|FROM THE ACKERMAN ACADEMY
|Year : 2016 | Volume
| Issue : 3 | Page : 206-207
A verrucous lesion of the eyebrow
Yulia Gray1, Sandrivette Johnson2, Dennis C Polley2, Dirk M Elston1
1 Ackerman Academy of Dermatopathology, New York, USA
2 Polley Clinic of Dermatology and Dermatologic Surgery, Wilson, North Carolina, New York, USA
|Date of Web Publication||13-May-2016|
Dirk M Elston
Professor and Chairman, Department of Dermatology and Dermatologic Surgery Medical University of SC; MSC 578 135 Rutledge Avenue; 11th Floor, Charleston, SC 29425-5780
Source of Support: None, Conflict of Interest: None
|How to cite this article:|
Gray Y, Johnson S, Polley DC, Elston DM. A verrucous lesion of the eyebrow. Indian Dermatol Online J 2016;7:206-7
|How to cite this URL:|
Gray Y, Johnson S, Polley DC, Elston DM. A verrucous lesion of the eyebrow. Indian Dermatol Online J [serial online] 2016 [cited 2019 Oct 23];7:206-7. Available from: http://www.idoj.in/text.asp?2016/7/3/206/182370
A 25 year-old female presented with a verrucous lesion on her medial part of her right eyebrow [Figure 1]. A clinical diagnosis of a viral wart was made and the lesion was biopsied. The histologic sections demonstrated an endo-exophytic lesion with squamous eddies and no cytologic atypia
|Figure 1: A 25-year-old female with a verrucous lesion on the right medial eyebrow|
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[Figure 2] and [Figure 3]. Immunoperoxidase staining for HPV was negative.
|Figure 2: Endo-exophytic lesion with marked hyperkeratosis. (H and E, ×100)|
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|Figure 3: Numerous squamous eddies and no cytologic atypia. (H and E, ×400)|
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| What Is Your Diagnosis?|| |
| Answer|| |
Inverted follicular keratosis.
| Discussion|| |
Described by Helwig in 1954, inverted follicular keratosis (IFK) is a benign lesion with a histologic appearance that can be mistaken for squamous cell carcinoma. IFK typically occurs in middle-aged and older individuals, more often in men. The face is the most common site, especially the upper lip and cheek, followed by the nose, chin, forehead, eyelid, and eyebrow. IFK has also been found on the scalp, temple, conjunctiva, neck, trunk, extremities, vulvar skin, and scrotum.,,,,, The vulvar and scrotal lesions may have been related to shaving injuries of hair follicles., Clinically, IFK is frequently diagnosed as verruca vulgaris. Other clinical impressions include basal cell carcinoma, keratoacanthoma, and squamous cell carcinoma.,,, IFK can present as a cutaneous horn, even a massive one.,,, Dermoscopic and reflectance confocal microscopy features of IFK have been described and may be helpful in its diagnosis.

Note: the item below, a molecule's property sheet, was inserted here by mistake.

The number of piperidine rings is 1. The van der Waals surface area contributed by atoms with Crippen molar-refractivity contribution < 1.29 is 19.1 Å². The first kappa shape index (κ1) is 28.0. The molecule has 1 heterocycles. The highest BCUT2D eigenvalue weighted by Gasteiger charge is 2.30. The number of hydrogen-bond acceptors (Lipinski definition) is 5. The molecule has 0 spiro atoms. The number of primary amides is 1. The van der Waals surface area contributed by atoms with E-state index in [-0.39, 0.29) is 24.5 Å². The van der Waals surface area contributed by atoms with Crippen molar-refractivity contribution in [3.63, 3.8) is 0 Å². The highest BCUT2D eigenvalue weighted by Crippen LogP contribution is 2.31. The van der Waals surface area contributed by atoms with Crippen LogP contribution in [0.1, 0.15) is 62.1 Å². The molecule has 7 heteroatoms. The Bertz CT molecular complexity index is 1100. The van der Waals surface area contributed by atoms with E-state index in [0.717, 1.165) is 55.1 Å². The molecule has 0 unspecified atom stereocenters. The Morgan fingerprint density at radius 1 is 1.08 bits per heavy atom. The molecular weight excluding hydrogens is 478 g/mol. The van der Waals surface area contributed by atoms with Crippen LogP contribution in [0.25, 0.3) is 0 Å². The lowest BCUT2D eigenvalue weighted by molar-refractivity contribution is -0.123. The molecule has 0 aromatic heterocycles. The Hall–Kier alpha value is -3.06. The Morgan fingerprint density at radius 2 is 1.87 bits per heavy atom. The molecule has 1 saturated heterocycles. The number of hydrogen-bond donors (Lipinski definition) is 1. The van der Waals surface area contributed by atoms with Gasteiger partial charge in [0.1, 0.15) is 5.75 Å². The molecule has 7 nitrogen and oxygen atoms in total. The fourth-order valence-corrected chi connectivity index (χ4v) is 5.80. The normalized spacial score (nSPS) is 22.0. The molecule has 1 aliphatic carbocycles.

Histologically, IFK is a circumscribed lesion demonstrating exophytic as well as endophytic growth with papillomatosis, hyperkeratosis, and parakeratosis. There are abundant squamous eddies, and cytologic atypia with mitotic activity may or may not be present. IFK can be mistaken for squamous cell carcinoma, especially on superficial biopsy.,,,,, IFK has histologic similarities to irritated seborrheic keratosis, keratoacanthoma, trichilemmoma, and verruca vulgaris, but most studies have found IFK to be consistently negative for HPV by immunohistochemistry, in situhybridization and polymerase chain reaction.,,,,,,,
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Conflicts of interest
There are no conflicts of interest.
| References|| |
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[Figure 1], [Figure 2], [Figure 3]